We have plenty of breweries that compete on the municipal, regional, national and international stage. Big isn’t necessarily bad, but goddamn, the quality still has to be there, and that’s where too many don’t live up to the expectations of what “craft beer” is supposed to be. We all say “craft” is better, but there are plenty of sub-par craft beer options out there, and frankly, the further out it goes the more the quality suffers, and that’s purely from the realities of shipping volatile product far away.
In short, a decent beer scene consists of a multitude of players (NOT infinite) operating in a free market, with plenty of cold storage and shipping solutions to retailers and on-premise licensees that operate with integrity, and respect for product and producers.
If you could relocate any brewery in the world to BC who would it be and why?
The whole nostalgia/charm/stigma of a brewery is where it dwells. Great Notion is Great because of the personality Portland brings to it. The trek to Cantillon is a pilgrimage/right of passage for those who love and respect what they have done throughout over a century. Steel and Oak is in New West lol. Hill Farmstead, Jester King, Fremont, Treehouse, The Veil, Cloudwater, Brewsky, Tilquin and so on, are all who they are because of where they are, if they were anywhere else they would not be that. With the lovely “Craft” Collective Factory in our backyard, we have clearly seen that trying to recreate a brewery here from far away is not all it’s cracked up to be.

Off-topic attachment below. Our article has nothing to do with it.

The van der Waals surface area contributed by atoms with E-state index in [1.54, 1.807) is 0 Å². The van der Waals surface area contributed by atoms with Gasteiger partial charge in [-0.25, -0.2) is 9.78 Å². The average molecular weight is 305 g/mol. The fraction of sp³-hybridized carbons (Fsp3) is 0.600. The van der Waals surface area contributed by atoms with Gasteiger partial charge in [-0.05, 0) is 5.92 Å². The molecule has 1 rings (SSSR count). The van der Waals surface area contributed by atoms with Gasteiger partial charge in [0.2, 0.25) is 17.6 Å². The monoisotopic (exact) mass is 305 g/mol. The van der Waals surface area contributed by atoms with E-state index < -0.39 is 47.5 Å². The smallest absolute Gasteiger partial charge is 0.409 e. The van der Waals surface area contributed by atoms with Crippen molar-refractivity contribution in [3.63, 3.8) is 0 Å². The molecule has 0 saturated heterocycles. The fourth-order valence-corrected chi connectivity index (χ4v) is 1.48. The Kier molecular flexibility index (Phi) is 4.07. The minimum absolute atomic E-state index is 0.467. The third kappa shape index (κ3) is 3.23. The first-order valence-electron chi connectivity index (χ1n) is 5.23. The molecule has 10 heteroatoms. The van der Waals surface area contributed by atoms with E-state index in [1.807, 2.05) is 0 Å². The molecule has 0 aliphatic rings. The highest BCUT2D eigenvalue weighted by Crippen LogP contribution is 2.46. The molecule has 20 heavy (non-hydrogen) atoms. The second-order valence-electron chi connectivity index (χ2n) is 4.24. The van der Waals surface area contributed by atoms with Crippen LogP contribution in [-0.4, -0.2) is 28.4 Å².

You love to make fun of trending styles. What trend in BC craft beer do you hate the most? And what trend (if any) do you secretly love?
Hate: Kettle sours with Fruit (Strawberry mostly, there should be a law about putting that in beer in BC, sorry Tristan). The whole adjunct thing is really becoming an issue TBH. Pastry stouts, fruit in Wheat beers, all the BS is creating a whole Basic soccer mom vibe and 9 out of 10 adjunct beers are a useless waste of money. In my unholy opinion. Any brewery that just throws bad beer in a barrel and waits it out for a future release can burn. With everyone and their sister starting up a barrel program these days, as a consumer, I’d be very conscious of sussing out who is being strategic and who is being bandwagonney. If that’s a word. Also, any brewery pursuing the low-cal, light beer trend should just quit before they get left in the dust.